Personal connection to mythology
My interest in ancient Greek mythology and healing began many years ago, especially as I have had the privilege of living in Athens since 1978. Exploring the notion that myth may play an important therapeutic role in healing the psyche, I began to study the works of scholars such as Jung, Hillman, May, Campbell and Eliade, amongst others. They assisted me in concluding that inner aspects of being were projected out into the myths of an ancient past and therefore myths might be of value in developing the self, especially since they emerge through sacred text.
During ancient times, initiation into sacred mysteries were not always restricted to specific spiritual or religious rituals. They took place as well through initiation into a higher order of being – both as an intellectual and spiritual/emotional process, filled with respect towards the deities, and a promised silence not to divulge what occurred during initiation. The language of myth and hymn, however, may well have been misinterpreted over the years, through a literal understanding of words alone, rather than a study of what might be hidden in the text, so rekindling an inner process of growth that might influence personal and transpersonal development, is an intention that needs to be clarified.
During personal experience and research as a holistic therapist, founder and president of the Greek Association for Transpersonal Psychology and Research in Athens for a period of four years before its closure in 2015, and conference director for the 16th European Transpersonal Association conference that brought the global transpersonal community together for the first time (www.eurotas-2014.com ) in Crete, I began to seriously investigate the use of sacred text, music and drumming as a method of raising awareness and deepening the consciousness experience.
Batson, Schoenrade and Ventis’ (1993) describe a quest orientation, where there is an endless process of questioning and focusing on self-development that culminates in finding value. This value that can be deemed ‘sacred’, is not only because one has understood all life to be sacred, but the value of the quest itself for deeper understanding of the meaning and purpose behind human existence, ought to be sacred. This brings a much deeper understanding of the need to enter silent communion with the nature of being, to receive the impressions that emerge from it.
Drawn more and more into the realm of ancient texts – and especially those of the Ancient Greek Poets, as dictated by the Muses on Mount Helicon, I stumbled on the Hymn to Demeter and as such began to rekindle my relationship with Demeter and Persephone, as well as the emerging archetypes of these ancient figures, so tall and regal who appeared to awaken from slumber, as I reconnected with them. They led me into the labyrinth of self-discovery and initiated a re-birth for us all in an evolutionary cycle of experience, during my PhD. In true organic inquiry, they transformed my co-researchers lives as they did my own, urging me to invite them into the lives of those drawn to personally and trans personally experience them, and so I did.
Myths, Symbols & Consciousness
My interpretation of myth is still in a process of evolution, for evolution is an endless process of consciousness that awakens to itself. Persephone currently symbolizes great longing for union of the Hecatian nature and Demetrian aspects. Narcissus symbolizes entrance into a land of shadows and darkness, as a reminder that all who gaze on Beauty and Truth, must know their opposite, to reach Good. An important message emerges here, not to forget that light does not cease to shine, even when it is dark, for the constant beams of light that come from the Helian aspects, are always present, no matter if it be night or day. This Helian aspect heralds the inner, hidden potential of wisdom, that accompanies the seeker on a quest for self-knowledge and a deeper understanding of the purpose of sojourning through the dark.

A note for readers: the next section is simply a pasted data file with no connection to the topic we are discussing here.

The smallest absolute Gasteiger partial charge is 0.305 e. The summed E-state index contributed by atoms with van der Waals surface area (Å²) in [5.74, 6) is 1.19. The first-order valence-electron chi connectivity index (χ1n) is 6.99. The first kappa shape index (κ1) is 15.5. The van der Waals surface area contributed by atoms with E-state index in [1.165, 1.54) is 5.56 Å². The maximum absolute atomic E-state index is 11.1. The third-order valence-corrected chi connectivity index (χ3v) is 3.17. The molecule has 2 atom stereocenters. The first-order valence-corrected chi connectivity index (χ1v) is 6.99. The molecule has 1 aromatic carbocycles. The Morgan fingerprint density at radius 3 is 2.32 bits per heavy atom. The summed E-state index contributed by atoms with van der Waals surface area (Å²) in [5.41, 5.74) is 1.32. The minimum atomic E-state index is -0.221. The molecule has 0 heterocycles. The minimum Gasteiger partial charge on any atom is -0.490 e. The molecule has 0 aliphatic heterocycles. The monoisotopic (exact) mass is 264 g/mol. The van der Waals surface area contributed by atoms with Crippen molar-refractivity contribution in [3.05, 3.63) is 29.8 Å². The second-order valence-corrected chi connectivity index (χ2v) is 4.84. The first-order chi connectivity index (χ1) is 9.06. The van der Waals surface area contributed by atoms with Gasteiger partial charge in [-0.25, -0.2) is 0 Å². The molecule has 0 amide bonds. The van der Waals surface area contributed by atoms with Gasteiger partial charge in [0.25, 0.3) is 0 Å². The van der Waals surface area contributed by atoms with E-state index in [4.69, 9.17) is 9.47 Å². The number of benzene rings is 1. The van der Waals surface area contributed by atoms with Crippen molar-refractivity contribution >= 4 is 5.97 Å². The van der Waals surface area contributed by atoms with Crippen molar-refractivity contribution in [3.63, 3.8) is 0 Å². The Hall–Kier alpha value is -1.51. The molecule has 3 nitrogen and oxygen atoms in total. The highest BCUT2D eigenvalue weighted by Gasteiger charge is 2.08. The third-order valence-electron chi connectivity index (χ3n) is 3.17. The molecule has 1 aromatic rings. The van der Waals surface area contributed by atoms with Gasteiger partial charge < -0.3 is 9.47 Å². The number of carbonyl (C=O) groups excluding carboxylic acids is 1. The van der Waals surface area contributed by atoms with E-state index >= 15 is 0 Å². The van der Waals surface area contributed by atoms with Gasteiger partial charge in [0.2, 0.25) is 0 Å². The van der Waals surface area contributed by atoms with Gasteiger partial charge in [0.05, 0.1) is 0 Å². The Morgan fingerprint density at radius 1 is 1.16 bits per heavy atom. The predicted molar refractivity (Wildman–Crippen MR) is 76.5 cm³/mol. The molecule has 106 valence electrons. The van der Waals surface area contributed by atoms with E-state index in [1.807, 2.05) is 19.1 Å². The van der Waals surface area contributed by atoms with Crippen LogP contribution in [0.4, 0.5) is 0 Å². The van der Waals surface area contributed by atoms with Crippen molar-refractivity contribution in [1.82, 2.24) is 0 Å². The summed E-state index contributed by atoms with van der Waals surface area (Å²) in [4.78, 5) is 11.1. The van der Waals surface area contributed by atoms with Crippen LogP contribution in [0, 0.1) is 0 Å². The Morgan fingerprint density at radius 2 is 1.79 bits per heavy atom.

Persephone’s plunge into the underworld, encourages entry into the unconscious, challenging a deeper understanding and acceptance of the shadow self (Aidoneus-Hades), that carries the blood red seed so sweet to taste. Becoming queen of the underworld allows for the subsequent seasonal journey that reminds one not to remain in the darkness for long, asleep and numbed, but must connect with the divine aspect of being in order to recall, thus deepening understanding of the material and non-material worlds.
Details of the Eleusinian Mysteries, the celebrated ritual to Demeter and Persephone, have never been revealed. However, holding the intention to work diligently with these archetypes leads to an initiation into the Lesser and Greater Mysteries of Life. This is an experience that everyone called, has, according to personal need through their communion with the deities and their mystery.
Divinity remains a secret, for it is something that cannot be intellectualized. There is a need to know the hidden self, for only then can the divine be appreciated and understood; this appreciation and understanding is vital and necessary for consciousness itself to carry the seeker to greater heights. As Edward Tick (2001), points out:
We may identify with a mythic tradition to such a degree that we undertake a journey that replicates the mythic hero’s journey as recorded in ancient sources…We go beyond association into a living identification. We do not forget who we are as modern people with a modern consciousness. But we accept and believe that the ancients had access to transpersonal dimensions that we have lost and that by following their teachings we may regain and achieve success as well. (p. xiii)